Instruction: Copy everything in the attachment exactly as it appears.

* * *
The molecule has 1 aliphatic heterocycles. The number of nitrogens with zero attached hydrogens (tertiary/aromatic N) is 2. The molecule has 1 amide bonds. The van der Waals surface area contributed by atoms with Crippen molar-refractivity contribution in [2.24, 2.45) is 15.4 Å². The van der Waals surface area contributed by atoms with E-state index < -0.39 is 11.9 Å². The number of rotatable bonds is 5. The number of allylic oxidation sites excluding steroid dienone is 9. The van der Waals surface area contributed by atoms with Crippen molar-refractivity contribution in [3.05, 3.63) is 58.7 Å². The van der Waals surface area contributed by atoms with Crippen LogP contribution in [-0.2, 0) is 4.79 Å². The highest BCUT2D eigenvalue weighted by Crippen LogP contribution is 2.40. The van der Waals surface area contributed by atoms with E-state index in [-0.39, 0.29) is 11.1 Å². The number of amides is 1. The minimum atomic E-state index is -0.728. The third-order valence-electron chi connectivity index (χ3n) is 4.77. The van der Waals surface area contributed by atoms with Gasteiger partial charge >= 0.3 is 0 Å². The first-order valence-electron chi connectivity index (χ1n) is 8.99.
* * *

The molecule has 1 aliphatic heterocycles. The number of nitrogens with zero attached hydrogens (tertiary/aromatic N) is 2. The molecule has 1 amide bonds. The van der Waals surface area contributed by atoms with Crippen molar-refractivity contribution in [2.24, 2.45) is 15.4 Å². The van der Waals surface area contributed by atoms with E-state index < -0.39 is 11.9 Å². The number of rotatable bonds is 5. The number of allylic oxidation sites excluding steroid dienone is 9. The van der Waals surface area contributed by atoms with Crippen molar-refractivity contribution in [3.05, 3.63) is 58.7 Å². The van der Waals surface area contributed by atoms with Crippen LogP contribution in [-0.2, 0) is 4.79 Å². The highest BCUT2D eigenvalue weighted by Crippen LogP contribution is 2.40. The van der Waals surface area contributed by atoms with E-state index in [-0.39, 0.29) is 11.1 Å². The number of amides is 1. The minimum atomic E-state index is -0.728. The third-order valence-electron chi connectivity index (χ3n) is 4.77. The van der Waals surface area contributed by atoms with Gasteiger partial charge >= 0.3 is 0 Å². The first-order valence-electron chi connectivity index (χ1n) is 8.99.